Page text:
GIVE YOUR BRAKES A BREAK
Posted on: Feb. 08, 2017 in Auto Maintenance, Cars

What’s the most important part of your car? It’s hard to pick just one since they all play such important roles. Even the best car out there – high performing, fuel efficient, quiet and smooth – none of it matters if one critical thing isn’t functioning. Your brakes! What good is a car if you can’t get it to stop when you need to?

On average, you’ll need to replace your brake pads after about 50,000 miles. However, some need to be replaced as early as 25,000 miles and some can hold out to closer to 70,000. It’s important to have the brakes pads inspected regularly to check their thickness. Metallica scraping and squeaking noises can indicate that the pads are worn and need to be changed.

In addition to brake pads, you may have to replace the rotors. You’ll need new rotors anytime between 15,000 and 70,000 miles. If that sounds like a huge difference, that’s because it is. Many factors go into how quickly your rotors will wear out, including your brake pads. Therefore, if you keep up on your pads, you can potentially save yourself from replacing rotors as often. Like with brake pads, noises like squeaking, squealing, or scraping, as well as the car feeling off while braking, can indicate a problem. A mechanic can tell you exactly what you need to do to keep your car safe.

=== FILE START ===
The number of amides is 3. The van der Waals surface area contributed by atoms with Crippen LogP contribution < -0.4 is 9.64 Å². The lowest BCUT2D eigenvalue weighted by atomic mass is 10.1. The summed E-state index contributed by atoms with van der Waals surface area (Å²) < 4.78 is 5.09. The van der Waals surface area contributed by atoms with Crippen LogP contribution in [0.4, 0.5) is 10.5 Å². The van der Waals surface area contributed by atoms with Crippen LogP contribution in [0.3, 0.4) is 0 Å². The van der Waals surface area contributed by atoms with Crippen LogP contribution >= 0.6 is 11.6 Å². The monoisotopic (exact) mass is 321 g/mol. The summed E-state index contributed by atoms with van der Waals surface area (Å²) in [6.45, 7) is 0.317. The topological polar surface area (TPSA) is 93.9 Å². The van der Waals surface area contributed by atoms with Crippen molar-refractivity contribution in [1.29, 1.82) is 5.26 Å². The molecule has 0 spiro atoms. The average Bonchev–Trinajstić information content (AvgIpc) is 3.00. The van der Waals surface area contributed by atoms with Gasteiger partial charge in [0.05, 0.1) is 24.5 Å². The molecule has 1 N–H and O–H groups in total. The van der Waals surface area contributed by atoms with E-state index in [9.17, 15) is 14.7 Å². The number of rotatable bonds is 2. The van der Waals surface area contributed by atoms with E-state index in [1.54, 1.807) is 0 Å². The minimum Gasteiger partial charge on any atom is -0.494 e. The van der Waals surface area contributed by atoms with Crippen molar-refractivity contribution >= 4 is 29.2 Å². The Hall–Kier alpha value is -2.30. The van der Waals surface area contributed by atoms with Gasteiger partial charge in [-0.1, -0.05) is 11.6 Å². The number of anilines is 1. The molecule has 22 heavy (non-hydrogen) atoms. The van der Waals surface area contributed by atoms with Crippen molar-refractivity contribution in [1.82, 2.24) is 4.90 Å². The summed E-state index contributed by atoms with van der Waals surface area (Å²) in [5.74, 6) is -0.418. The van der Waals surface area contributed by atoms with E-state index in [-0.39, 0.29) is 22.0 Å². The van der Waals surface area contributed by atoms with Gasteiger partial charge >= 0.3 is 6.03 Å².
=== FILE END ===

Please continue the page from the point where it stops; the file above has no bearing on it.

Time and general use are enough to wear your brakes down, but how you drive can also impact how long your brakes will last. Here are some tips:

  • Find a mechanic you can trust to advise you as to the best parts for your car. Get what works for your car and your situation. Otherwise you could be throwing away good money on unnecessarily expensive brake parts.
  • The faster you’re going when you apply the brakes, the harder your brakes need to work. Reducing your speed overall can help, but you can also take your foot off the gas earlier to begin to decelerate as you approach stop signs, traffic lights, exit ramps and other traffic.
  • Don’t drive with both feet. If you use your left foot to brake, you may inadvertently apply pressure to the brake when you don’t mean to causing stress to the brakes. Also, the time it will take you to move your foot from the gas to the brake will force you to slow down a bit before you brake.
  • Keep the weight down in your car. Just as speed impacts the wear on your brakes, so does the weight of the vehicle. The heavier your car is, the harder it will be to stop. Travel light to go easier on the brakes.

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